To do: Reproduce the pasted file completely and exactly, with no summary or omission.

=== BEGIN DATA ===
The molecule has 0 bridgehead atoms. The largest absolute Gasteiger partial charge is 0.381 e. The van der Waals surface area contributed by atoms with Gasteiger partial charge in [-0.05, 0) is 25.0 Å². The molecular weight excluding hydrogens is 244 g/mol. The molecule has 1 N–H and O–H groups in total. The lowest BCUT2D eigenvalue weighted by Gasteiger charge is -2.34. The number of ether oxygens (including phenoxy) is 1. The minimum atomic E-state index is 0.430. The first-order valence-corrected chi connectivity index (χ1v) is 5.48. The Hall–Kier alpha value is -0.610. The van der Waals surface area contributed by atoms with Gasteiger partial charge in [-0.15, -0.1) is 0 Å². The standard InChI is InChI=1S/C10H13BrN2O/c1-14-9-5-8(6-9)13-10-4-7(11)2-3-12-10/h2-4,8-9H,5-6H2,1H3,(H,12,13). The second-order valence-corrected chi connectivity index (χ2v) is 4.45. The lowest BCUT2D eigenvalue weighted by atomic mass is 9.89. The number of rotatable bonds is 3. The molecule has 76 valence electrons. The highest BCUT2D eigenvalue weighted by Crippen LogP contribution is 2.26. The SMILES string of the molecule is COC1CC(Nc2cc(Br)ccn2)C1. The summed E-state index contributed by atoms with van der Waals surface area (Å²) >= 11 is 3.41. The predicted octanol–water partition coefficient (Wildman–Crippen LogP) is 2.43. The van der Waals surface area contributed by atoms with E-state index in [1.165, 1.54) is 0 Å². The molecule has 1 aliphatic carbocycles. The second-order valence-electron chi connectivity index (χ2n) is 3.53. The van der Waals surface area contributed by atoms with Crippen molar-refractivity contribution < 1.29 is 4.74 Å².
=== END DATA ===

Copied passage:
The molecule has 0 bridgehead atoms. The largest absolute Gasteiger partial charge is 0.381 e. The van der Waals surface area contributed by atoms with Gasteiger partial charge in [-0.05, 0) is 25.0 Å². The molecular weight excluding hydrogens is 244 g/mol. The molecule has 1 N–H and O–H groups in total. The lowest BCUT2D eigenvalue weighted by Gasteiger charge is -2.34. The number of ether oxygens (including phenoxy) is 1. The minimum atomic E-state index is 0.430. The first-order valence-corrected chi connectivity index (χ1v) is 5.48. The Hall–Kier alpha value is -0.610. The van der Waals surface area contributed by atoms with Gasteiger partial charge in [-0.15, -0.1) is 0 Å². The standard InChI is InChI=1S/C10H13BrN2O/c1-14-9-5-8(6-9)13-10-4-7(11)2-3-12-10/h2-4,8-9H,5-6H2,1H3,(H,12,13). The second-order valence-corrected chi connectivity index (χ2v) is 4.45. The lowest BCUT2D eigenvalue weighted by atomic mass is 9.89. The number of rotatable bonds is 3. The molecule has 76 valence electrons. The highest BCUT2D eigenvalue weighted by Crippen LogP contribution is 2.26. The SMILES string of the molecule is COC1CC(Nc2cc(Br)ccn2)C1. The summed E-state index contributed by atoms with van der Waals surface area (Å²) >= 11 is 3.41. The predicted octanol–water partition coefficient (Wildman–Crippen LogP) is 2.43. The van der Waals surface area contributed by atoms with E-state index in [1.165, 1.54) is 0 Å². The molecule has 1 aliphatic carbocycles. The second-order valence-electron chi connectivity index (χ2n) is 3.53. The van der Waals surface area contributed by atoms with Crippen molar-refractivity contribution < 1.29 is 4.74 Å².